Build a budget for the new year
If you haven’t already mapped out New Year’s Resolutions for 2017, consider adding budgeting to your list.
Building a budget can be easy, educational and even inspiring when approached the right way. By following the steps below and keeping an open mind, you’ll be able to create a household budget that reflects your spending behaviours and can help you find new ways to save in the new year.
Step 1: Understand where you spend your money
Tracking your spending may take a bit of time, but it’s an important step to creating your budget. Fortunately, there are lots of online tools, apps and tricks to make this step easy. To get a good idea of your spending, take a look at the last three months’ worth of expenses.
Here are a few suggestions to help you get started:
- Online banking: if you’re a regular debit or credit card spender, your online banking platform likely offers software that can identify your spending patterns
- Budgeting apps: tools like Mint, Dollarbird and others can sync your accounts and track spending on your behalf
- The old fashion way: print the last three months of your debit and credit card statements and grab some highlighters. Pick a colour for each expense category, using categories like household expenses (including food), utilities, bill or debt payments, clothing, entertainment (including eating out at restaurants), child costs and savings. Highlight your expenses based on the categories you define.
Whichever method you choose, total each expense category and divide by three. This is your average cost per category per month.
Building a budget can be easy, educational and even inspiring when approached the right way."
Step 2: Determine how much money comes in vs. how much goes out
Now that you know your spending patterns, it’s time to figure out how much money you’re bringing in. Calculate your income each month for the last three months; include all income sources in your calculation, including paycheques, Government benefits, pension amounts, etc. Add up your income for the last three months, and then divide by three. This is your average income per month.
Now compare that amount with your average monthly expenses. Is there a gap between expenses and income? Are you saving money, or are you losing money each month?
Step 3: Find the balance
If your ins and outs don’t match at first, don’t panic. It’s easy to have irregular spending patterns when you don’t have a budget – that’s what brought you here.
To help you balance your budget:
- Keep an open mind as you review your balances and look for opportunities to reduce expenses. Any way to save money should be investigated.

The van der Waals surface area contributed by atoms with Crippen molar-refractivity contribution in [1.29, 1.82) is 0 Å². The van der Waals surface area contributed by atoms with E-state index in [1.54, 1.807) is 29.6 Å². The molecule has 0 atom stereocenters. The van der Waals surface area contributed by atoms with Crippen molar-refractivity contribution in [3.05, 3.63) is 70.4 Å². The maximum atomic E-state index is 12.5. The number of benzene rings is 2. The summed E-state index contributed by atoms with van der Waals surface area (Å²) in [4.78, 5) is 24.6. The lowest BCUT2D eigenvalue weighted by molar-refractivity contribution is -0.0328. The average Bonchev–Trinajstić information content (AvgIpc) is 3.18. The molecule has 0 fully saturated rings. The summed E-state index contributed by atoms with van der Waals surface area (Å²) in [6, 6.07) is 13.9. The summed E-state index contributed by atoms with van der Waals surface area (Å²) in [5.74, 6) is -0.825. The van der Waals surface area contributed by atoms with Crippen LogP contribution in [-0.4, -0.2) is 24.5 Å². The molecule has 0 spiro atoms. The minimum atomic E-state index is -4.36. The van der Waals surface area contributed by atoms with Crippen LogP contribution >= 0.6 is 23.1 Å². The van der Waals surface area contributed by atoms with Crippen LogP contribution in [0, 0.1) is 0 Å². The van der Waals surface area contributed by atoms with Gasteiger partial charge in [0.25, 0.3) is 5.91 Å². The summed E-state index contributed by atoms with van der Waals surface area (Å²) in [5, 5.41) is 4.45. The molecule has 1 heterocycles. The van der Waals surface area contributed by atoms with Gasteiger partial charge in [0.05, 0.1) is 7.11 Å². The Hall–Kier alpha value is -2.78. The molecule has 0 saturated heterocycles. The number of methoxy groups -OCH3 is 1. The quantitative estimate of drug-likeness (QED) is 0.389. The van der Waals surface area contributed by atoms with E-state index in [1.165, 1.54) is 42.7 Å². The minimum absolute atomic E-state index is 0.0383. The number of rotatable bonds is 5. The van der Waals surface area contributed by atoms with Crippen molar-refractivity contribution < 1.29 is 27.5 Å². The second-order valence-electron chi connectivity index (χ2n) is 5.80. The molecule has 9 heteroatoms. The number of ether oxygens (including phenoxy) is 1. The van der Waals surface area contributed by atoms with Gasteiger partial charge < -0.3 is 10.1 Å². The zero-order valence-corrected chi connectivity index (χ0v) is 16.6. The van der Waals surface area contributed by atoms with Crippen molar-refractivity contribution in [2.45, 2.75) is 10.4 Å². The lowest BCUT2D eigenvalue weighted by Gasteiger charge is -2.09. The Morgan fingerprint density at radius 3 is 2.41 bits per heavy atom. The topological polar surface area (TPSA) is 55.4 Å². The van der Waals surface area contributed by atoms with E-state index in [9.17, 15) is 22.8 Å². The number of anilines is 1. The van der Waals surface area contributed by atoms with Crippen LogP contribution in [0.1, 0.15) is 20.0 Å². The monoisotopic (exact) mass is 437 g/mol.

- See if there are “quick wins” that could save you money in the short-term, like cutting back on lunches out at work or skipping a second daily cup of coffee. These quick wins can help get you on track in the short-term, but may not be long-term solutions.
- Set longer-term goals for your money. Are you able to establish new spending and saving patterns, like adding couponing to your regular grocery shopping regime? What about prioritizing higher-interest debt repayment so your more expensive debts are paid off first (while still staying on top of lower-interest debt, of course)?
Learn more about setting short-, medium- and long-term goals for your money on the Financial Consumer Agency of Canada’s (FCAC’s) website.
Step 4: Rely on Resources
Online budgeting tools can support you as your balance your budget. Try the Government of Canada’s budget calculator, or other resources from the FCAC’s budgeting and money management website. For easy tips to help you save money you can also check out the Lifestyle section of our blog, where we post everyday tricks to trim your budget like cutting down on small luxuries and how planning meals can help you save.
If taking a closer look at your finances has made you realize you could use some assistance in paying down debt and getting your finances back on track, check out our debt consolidation calculator or call or visit your branch today and find out how CitiFinancial can help you save.
Step 5: Refine over time
Approach your budget as a work in progress. Now that you have a good idea of your monthly income and expenses, find out what money-saving tactics work for you. If you find it’s too difficult to cut household expenses, for example, or know there’s no way to cut down on child-related costs, see if there are other expense categories you could look to for savings.
Although it takes time and effort to track your spending income, you’ll find building a household budget has huge benefits. A budget can help you make smart financial decisions, change your spending patterns and prepare yourself for unexpected expenses in 2017.
Remember: the first step to budgeting is getting started. If budgeting is one of your New Year’s Resolutions, you’re already on your way to achieving your financial goals.
This article is for informational purposes only. For personalized financial advice, you should contact a qualified financial advisor.